For years, the totally legal EncroChat service allowed 50,000 users around the world – 9,000 of them in the UK – to communicate in the knowledge none of their texts would be uncovered by law enforcement
The hacking of the secret ‘EncroChat’ communication’s network during the summer was a major blow to the big-time criminals who used it to deal in guns and drugs away from prying eyes.
For years, the totally legal service allowed 50,000 users around the world – 9,000 of them in the UK – to communicate in the knowledge none of their texts would be uncovered by law enforcement.
That ended when investigators hacked into EncroChat’s server in Roubaix, northern France, in April, sending bogus updates to devices across the globe which effectively mined the incriminating data criminals wanted so much to conceal.
So far more than 1,000 suspects have been arrested in the UK alone and the investigation is nowhere near done. Some £54m in cash, 77 guns, and two tonnes of drugs were seized in the first wave of investigations.
In Greater Manchester alone £1.7m in cash was seized alongside 15 kilos of cocaine, two kilos of heroin, two kilos of cannabis, 70 kilos of amphetamines and 500,000 ecstasy tablets.
Big-time criminals, who may well have thought they were able to act with impunity, are looking at major jail sentences as their cases progress through the courts.
But legal challenges are coming which could derail a huge police operation if they succeed.
Last month senior judges ruled the way the UK applied for the information from 9,000 EncroChat mobiles was lawful following one legal challenge.
And one man awaiting trial at a court in the north west has failed to secure a judicial review of EncroChat evidence.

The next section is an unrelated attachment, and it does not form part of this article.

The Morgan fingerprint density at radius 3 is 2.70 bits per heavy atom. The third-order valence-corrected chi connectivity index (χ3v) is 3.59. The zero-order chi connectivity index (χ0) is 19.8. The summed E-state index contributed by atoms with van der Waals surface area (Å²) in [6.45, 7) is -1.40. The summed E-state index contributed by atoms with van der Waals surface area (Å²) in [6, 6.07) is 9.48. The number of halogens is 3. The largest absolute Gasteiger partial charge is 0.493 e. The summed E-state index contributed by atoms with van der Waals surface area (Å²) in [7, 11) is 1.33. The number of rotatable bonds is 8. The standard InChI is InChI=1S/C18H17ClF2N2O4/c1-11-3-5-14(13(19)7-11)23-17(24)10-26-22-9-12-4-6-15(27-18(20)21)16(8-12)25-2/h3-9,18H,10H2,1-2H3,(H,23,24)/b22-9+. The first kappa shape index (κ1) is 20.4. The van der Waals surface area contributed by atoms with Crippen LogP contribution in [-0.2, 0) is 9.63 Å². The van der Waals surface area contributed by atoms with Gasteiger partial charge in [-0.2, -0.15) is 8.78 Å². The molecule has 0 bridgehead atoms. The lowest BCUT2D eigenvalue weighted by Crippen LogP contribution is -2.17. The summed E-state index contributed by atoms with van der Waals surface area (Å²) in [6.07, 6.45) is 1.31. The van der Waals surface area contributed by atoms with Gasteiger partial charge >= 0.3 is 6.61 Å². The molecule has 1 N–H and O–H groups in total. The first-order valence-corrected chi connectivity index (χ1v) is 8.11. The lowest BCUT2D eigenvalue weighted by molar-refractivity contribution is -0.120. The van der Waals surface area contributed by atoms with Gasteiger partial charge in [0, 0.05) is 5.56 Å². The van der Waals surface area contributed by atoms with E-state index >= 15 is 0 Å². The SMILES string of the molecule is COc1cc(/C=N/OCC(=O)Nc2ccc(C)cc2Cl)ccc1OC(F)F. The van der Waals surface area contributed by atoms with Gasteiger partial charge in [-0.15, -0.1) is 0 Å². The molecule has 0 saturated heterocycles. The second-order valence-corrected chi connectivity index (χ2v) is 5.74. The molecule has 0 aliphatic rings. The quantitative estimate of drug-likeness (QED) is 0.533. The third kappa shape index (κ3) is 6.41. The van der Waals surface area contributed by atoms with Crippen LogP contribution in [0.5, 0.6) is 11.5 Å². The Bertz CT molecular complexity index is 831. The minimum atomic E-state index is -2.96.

His lawyers argued a European Investigation Order (EIO,) signed off by the UK authorities to obtain the data, was a ‘fishing expedition’ and invalid.
But two senior High Court judges have dismissed the application.
Nonetheless, the M.E.N. is aware more legal challenges are coming.
The ruling published in the case of the man who failed to secure a judicial review provides some insight into how the UK got hold of the controversial data in the first place.
The Franco-Dutch investigation – Operation Venetic – started in December 2019 and briefed counterparts in the UK the following month.
As the UK was about to leave the European Union – on January 31 of 2019 – British detectives could not join the joint investigation team but could attend meetings at Europol, according to the ruling.
UK detectives learned of the plan to hack the EncroChat server from March 10 of 2020, ‘regardlesss of whether the UK gave permission for the activity or not’, the ruling reveals.
And UK prosecutors were invited to, and did sign off, the required EIO to obtain the yet-to-be-hacked data.
The official hack actually began on April 1 and, two days later, the first of batch of data from UK EncroChat handsets was sent to the National Crime Agency.
The ruling reveals lawyers acting for the defendant facing trial in the north west – referred to only as ‘C’ although his identity is known – unsuccessfully argued the completed EIO form was invalid as it didn’t refer to a specific crime which had been committed and that the UK authorities hadn’t even requested the hacking.
Dismissing the application, Lord Justice Singh and Mr Justice Dove said defendants could and should still ask trial judges to consider whether the hacked EncroChat evidence should be allowed.
But they agreed there was nothing in EU law requiring any state to already have the evidence being sought when the EIO was signed off by the UK authorities.
That argument was ‘untenable’, they said.
Their judgement, first revealed by the The Register technology news website, went on: “The (EU) Directive was devised to facilitate the sharing of material relating to criminal activity to enhance the efficiency of the enforcement of law and order on a cross-boundary basis between participating States.
“The EIO system was intended to expedite and simplify these processes, whereas the claimant’s construction introduces technicality and complexity, serving no good purpose measured against the objective specified as the purpose of the Directive.”
The devices which use EncroChat – like the Aquaris X, costing between £1,300 and £1,500 for six months of use – were marketed as providing totally secure communication which could not be tracked.